Deserter’s Songs – Bye Bye Binaries (Music and Żal)
Deserter's Songs, New in Ceasefire - Posted on Saturday, October 23, 2010 17:59 - 0 Comments
By David Bell
As a child, I was a huge fan of Simon & Garfunkel, but one song of theirs bothered me to the point where I could barely bring myself to listen to it. It was their cover of Felice and Boudleaux Bryant’s ‘Bye Bye Love’ (made famous by The Everley Brothers).
My refusal to listen to it stemmed not from a dislike of the song (indeed, I really liked the melody), but from my inability to process the juxtaposition between the upbeat, chirpy melody and the sorrow of the song’s subject matter. Happiness and sorrow were two different feelings, and they should not be mixed.
Songs with jolly melodies and sad lyrics are, of course, fairly commonplace in pop music, and over the years I’ve come to really enjoy them. Fleetwood Mac’s Rumours (which, despite my love of free improv is one my favourite albums) contains more than its fair share.
Then there’s Simon & Garfunkel’s own Cecilia and Cat Stevens’ ‘Here Comes My Baby’, which I find particularly affecting. Their power, it seems to me, comes from the trade-off of expectations against results: in maintaining the veneer of happiness through a melody they expose the warts of love (and these songs are invariably love songs): the shallowness and hurt that comes from being a jilted or lonely lover.
The happy melody which, in the classic pop song, promotes a certain worldview in which love plays a central role, becomes nothing more than a sarcastic inflection; a sneer at a world which has abandoned you. The desperate lyrics aren’t nullified by the jauntiness of tune- rather, they’re even more affecting; throwing the tune into a vacuous realm, as if to shun the pop song and its casual promise of love and happiness. It’s childish, nasty and full of resentment (and as a result rather satisfying).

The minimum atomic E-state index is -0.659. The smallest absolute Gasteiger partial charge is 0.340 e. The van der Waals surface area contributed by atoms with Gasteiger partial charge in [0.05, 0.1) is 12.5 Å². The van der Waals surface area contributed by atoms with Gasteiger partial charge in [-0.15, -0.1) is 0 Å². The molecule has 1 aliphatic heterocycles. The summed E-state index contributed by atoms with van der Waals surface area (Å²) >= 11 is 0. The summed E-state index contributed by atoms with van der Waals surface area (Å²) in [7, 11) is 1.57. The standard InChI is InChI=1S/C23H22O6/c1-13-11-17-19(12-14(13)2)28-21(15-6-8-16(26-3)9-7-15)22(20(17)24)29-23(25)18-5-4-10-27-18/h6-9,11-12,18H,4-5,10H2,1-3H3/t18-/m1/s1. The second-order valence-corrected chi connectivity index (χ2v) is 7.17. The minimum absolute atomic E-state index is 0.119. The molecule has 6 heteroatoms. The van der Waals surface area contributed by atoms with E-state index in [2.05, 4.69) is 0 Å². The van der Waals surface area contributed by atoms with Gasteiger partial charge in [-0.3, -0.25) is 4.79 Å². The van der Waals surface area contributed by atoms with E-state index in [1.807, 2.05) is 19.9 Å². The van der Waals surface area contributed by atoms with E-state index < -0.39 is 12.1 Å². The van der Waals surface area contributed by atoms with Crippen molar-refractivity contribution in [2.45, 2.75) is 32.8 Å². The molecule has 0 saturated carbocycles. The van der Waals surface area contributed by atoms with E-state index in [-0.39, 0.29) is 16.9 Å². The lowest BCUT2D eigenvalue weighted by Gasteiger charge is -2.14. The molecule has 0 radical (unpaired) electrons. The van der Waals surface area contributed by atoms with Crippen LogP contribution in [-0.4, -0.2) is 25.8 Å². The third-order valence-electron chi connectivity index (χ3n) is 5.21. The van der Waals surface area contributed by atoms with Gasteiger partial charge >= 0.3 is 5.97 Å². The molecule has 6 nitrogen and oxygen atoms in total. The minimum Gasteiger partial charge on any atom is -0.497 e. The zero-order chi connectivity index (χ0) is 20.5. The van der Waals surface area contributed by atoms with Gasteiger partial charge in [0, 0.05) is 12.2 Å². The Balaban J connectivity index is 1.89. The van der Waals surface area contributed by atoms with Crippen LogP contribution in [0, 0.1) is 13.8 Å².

Maintaining the apparently conflicting emotions of these songs but in a more considered manner are songs that would perhaps best be called ‘bittersweet’. Here, the emotional interest is at a greater remove: they’re reflective rather than resentful; regretful rather than angry.
Love is often the subject although perhaps the perfect form of this kind of song is The Beatles’ ‘In My Life’; a rumination on happiness past which expresses both gratitude for the good times and sorrow at their passing, and whose melody and chord structure perfectly captures the juxtaposition of happiness and sorrow experienced when you look back on the past.
Whilst they may be less cathartic than songs which combine happy melodies with sad lyrics, ambiguity in these ‘bittersweet’ songs offers a greater level of emotional sophistication. With the first kind of happy-sad song, the emotions are kept separate; the hurt of the jilted lover contrasted with the happiness they hoped to find.
The happiness and the sorrow have separate sources. With the bittersweet song, there’s an acknowledgment that the source of the conflicting emotions is singular: the melody and lyrics capture two responses to the same event (the initial happiness and the sorrow of looking back). It is time that marks the transition from ‘sweet’ to ‘bitter’.
These songs- and the word I’ve used to describe them (‘bittersweet’)- are troubling for the binary thought which- as Derrida and others have shown- predominates in western thinking. Such thought constructs binary opposites, and meaning is defined in relation to that which it is not: our sadness is only sad in reference to a happiness we have once experienced, for example: it is dependent on a negation of its other.
This play of meaning, as I’ve tried to demonstrate, is clearly seen in songs like ‘Bye Bye Love’: the happiness on which the sadness of the lyrics is dependent is present in the shape of the melody. It is less obvious in the bittersweet song, where the sadness is still dependent on a happiness but cannot properly be defined as a ‘not happiness’ because it stems from the same trigger and has merely been distorted over time. Nonetheless, there is still a separation taking place between the happiness and the sadness; the latter a negation of the former which has taken place over time.